https://www.iwm.org.uk/collections/item/object/30090857

 

https://ww2-weapons.com/portuguese-army/

 

Portuguese Army on the Western Front
 
 
 
 

 

Many thanks Andrew.

 

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Thank you Kim,

a very nice looking medal. I think the personal attribution to a medal (set) makes the whole thing so much more interesting and relevant.

GreyC

Edited by GreyC
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the ridged helmet design was a helmet sold privately from all sorts of gentlemen s clothing outfitters to British troops ....mainly officers as they were expensive but were only made from mild steel ,when hit caused more injury as they broke apart and were band early on in the war, and the design was taken on board by the Portuguese and used in ww1

Edited by bigred
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Posting for Ken (New3.2) - his amazing trench mortar collection

IMG_7288.jpg.a27f785546665b1b95067176570a1ec8.jpg

 

IMG_7289.thumb.jpg.946602f419f339a8726c289f27fe4b30.jpg

 

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Thanks Chris for helping out with photo posting once again.  The TM's are huddled together for I need the room for preparation of a display for the Baltimore show.  This is the only warm display area.

New 3.2

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On 20/12/2018 at 19:05, Andrew Upton said:

 

https://en.wikipedia.org/wiki/Brodie_helmet

 

"Portugal

  • M1916: on Portugal's entry into the First World War in 1916, the country lacked the facilities to produce its own helmets and looked to the United Kingdom. British helmet production at that time was giving priority to their own forces, however the Director of Munitions Supply was able to source a commercially produced version of the Brodie helmet, originally intended to be sold to British officers at the time when helmets were in short supply. Given the Portuguese designation "M1916", it equipped the Portuguese Expeditionary Corps. Made of thin-gauge steel, the bowl was fluted in an attempt to add strength. Unfortunately, the fluting actually increased the chances of penetration if a missile hit one of the ridges, so some M1916s were produced with a plain bowl. A simple liner was laced to the shell through a series of holes."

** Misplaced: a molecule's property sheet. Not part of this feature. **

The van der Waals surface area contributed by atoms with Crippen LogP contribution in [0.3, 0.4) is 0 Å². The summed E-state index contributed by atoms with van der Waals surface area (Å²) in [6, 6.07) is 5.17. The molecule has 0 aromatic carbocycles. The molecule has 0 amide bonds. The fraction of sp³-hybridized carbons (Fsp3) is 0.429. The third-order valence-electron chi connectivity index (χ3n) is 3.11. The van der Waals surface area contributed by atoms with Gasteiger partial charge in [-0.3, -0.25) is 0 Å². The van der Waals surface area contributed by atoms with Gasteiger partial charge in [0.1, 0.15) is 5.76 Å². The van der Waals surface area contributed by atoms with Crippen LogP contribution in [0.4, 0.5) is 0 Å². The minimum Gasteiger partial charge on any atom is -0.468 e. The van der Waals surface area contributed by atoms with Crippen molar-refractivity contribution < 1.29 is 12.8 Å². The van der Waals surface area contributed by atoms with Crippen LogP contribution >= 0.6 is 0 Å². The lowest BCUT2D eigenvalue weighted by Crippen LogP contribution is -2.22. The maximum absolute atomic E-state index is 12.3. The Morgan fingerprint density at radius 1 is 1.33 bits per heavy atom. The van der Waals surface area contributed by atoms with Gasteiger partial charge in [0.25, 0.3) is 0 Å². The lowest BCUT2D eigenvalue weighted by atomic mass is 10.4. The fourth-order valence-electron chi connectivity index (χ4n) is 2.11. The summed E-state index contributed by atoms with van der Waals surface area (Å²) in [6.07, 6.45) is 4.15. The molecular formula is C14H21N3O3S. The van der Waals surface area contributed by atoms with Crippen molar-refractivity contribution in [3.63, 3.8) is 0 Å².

https://www.iwm.org.uk/collections/item/object/30090857

 

https://ww2-weapons.com/portuguese-army/

 

Portuguese Army on the Western Front
 
 

 

PC200683.JPG

 

 

from a Canadian collection

Edited by robins2
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17 hours ago, bigred said:

the ridged helmet design was a helmet sold privately from all sorts of gentlemen s clothing outfitters to British troops ....mainly officers as they were expensive but were only made from mild steel ,when hit caused more injury as they broke apart and were band early on in the war, and the design was taken on board by the Portuguese and used in ww1

Many thanks. 

 

3 hours ago, robins2 said:

 

PC200683.JPG

 

 

from a Canadian collection

Thank you. 

8 hours ago, 4thGordons said:

Posting for Ken (New3.2) - his amazing trench mortar collection

IMG_7288.jpg.a27f785546665b1b95067176570a1ec8.jpg

 

IMG_7289.thumb.jpg.946602f419f339a8726c289f27fe4b30.jpg

 

Very impressive. Thanks for posting. 

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  • 5 months later...

Very good.

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A great display. 

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  • 2 months later...

Dear friends, 

I complete the Grabenpanzer with 2 very rare face protection masks and this is how I am displaying them. 

Regards

D. 

IMG_20190907_220614.jpg

IMG_20190907_220556.jpg